or File Under, 'Don't Let This Happen to You'
We recently spotted this problematic shelf sign, and just had to share it as a cautionary tale. We inquired with the shop where this was discovered, and were told that these labels are provided by Aveda Corporate. It has been called to their attention, and it remains to be seen if it is addressed.
As we see it, one of two things happened here:
If the former, then clearly, the solution is to ensure that a well-read or otherwise disciplined group of people are producing written, client-facing material, such that errors will be discovered in a proofreading step that is always part of production.
If the latter, then the company (whether, in reality, a whole department or a single executive) preferred to run the risk of the pedestrian consumer thinking that the company had made a mistake as a trade-off for the consumers in their demographic who might not recognize the word 'chamois.'
From a marketing standpoint, as well as an educational one, we think that the down-side of looking imprecise is worse than the downside of using a term that someone may not know. After all, many of Aveda's products contain herbs and oils and whatnot that may not be immediately familiar to everyone who patronizes them. But, the company assumes that the professionals in their licensed shops will educate the consumer about these things. Why would the chamois cloth not fall into this same category?
Naturally, we are not suggesting that a company with a great reputation like Aveda is demonstrating an overall lack of care that one should project onto its products. Every once in a while, a mistake just slips by even the most diligent of people.
However, particularly for smaller businesses that do not have a national reputation preceding them, the safest route is to go the extra mile to eliminate errors. This avoids the danger that a prospective client may be turned off by the possibility of a slipshod way of doing things that extends into the business' work -- whether as an electrician or a health care provider or an IT professional.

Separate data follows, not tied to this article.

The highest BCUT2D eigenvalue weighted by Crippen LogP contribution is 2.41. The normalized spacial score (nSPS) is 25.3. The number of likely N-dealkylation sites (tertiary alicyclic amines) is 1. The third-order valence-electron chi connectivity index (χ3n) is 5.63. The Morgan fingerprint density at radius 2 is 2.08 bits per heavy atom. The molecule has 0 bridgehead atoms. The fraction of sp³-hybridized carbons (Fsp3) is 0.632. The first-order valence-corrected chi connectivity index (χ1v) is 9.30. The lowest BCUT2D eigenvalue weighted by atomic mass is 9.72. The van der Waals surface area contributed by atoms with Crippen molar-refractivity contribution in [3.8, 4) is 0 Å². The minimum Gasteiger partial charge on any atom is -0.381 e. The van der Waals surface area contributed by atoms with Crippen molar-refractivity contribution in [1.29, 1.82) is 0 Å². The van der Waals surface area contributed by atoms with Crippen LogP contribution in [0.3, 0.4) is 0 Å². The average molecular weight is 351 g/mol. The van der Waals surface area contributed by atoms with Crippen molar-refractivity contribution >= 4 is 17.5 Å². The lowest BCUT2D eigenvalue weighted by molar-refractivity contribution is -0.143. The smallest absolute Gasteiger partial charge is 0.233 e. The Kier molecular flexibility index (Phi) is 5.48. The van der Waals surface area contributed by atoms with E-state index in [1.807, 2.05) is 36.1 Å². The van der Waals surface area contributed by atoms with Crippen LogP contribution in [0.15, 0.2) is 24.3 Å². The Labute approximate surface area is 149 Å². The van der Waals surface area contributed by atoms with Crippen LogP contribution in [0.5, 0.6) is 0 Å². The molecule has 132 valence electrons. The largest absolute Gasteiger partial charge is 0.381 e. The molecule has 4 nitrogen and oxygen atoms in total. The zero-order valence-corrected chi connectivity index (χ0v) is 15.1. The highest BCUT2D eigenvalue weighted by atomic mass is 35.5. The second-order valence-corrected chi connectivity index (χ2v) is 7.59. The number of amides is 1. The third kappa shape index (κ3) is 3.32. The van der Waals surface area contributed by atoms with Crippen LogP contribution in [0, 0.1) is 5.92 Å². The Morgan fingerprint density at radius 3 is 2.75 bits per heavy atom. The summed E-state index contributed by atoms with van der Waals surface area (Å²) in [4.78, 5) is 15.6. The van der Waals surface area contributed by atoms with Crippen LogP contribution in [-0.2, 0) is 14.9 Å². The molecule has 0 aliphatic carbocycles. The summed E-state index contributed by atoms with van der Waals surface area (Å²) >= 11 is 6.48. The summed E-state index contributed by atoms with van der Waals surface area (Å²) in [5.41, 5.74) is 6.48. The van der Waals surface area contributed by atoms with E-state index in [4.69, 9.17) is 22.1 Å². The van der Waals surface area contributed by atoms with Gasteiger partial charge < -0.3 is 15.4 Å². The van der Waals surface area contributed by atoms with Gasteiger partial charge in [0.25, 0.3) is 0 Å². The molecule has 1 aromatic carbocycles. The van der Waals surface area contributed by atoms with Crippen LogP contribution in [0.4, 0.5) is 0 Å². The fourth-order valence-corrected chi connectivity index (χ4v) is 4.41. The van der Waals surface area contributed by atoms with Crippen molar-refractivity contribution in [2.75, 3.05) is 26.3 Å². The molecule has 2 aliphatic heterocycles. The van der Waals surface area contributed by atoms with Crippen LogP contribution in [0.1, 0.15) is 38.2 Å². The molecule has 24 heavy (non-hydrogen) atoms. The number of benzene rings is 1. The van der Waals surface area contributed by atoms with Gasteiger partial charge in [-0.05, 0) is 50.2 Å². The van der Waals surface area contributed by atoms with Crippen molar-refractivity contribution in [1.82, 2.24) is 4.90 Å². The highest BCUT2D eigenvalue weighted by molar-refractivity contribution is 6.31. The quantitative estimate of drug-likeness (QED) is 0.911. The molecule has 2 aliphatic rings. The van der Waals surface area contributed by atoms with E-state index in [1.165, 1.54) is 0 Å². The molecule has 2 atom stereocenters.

We recently provided copy for the home page of our friends at YAY! Mail, a local provider of subscription-based communications services.
The service is useful to both businesses and individuals who value the personal touch of a tangible item, sent through the regular mail, but need to harness the power of technology to get it done efficiently. And, let's be honest, making something simple often determines whether or not it gets done at all!
As fans of communication ourselves, we think it's a great idea. Click through to learn more about how YAY! Mail can both simplify and personalize maintaining contact with colleagues, clients, prospects, friends and family.
We are happy to report that we are helping our friends at Daniels Chiropractic Office again, this time with an update to their tri-fold brochure.
After several years with one piece, they decided it was time for a refresh, and came to Write and Polish to work on it.
We'll share it with you when it's complete.
In the meanwhile, if you live or work in the Racine, Wisconsin area and you're experiencing physical discomfort from an injury, have chronic back/neck pain, suffer from frequent or severe headaches, or are just interested in living a healthier life, contact Daniels Chiropractic.
Write and Polish Bloggers
Christie Manussier, principal Writer and Polisher, is the usual news reporter.
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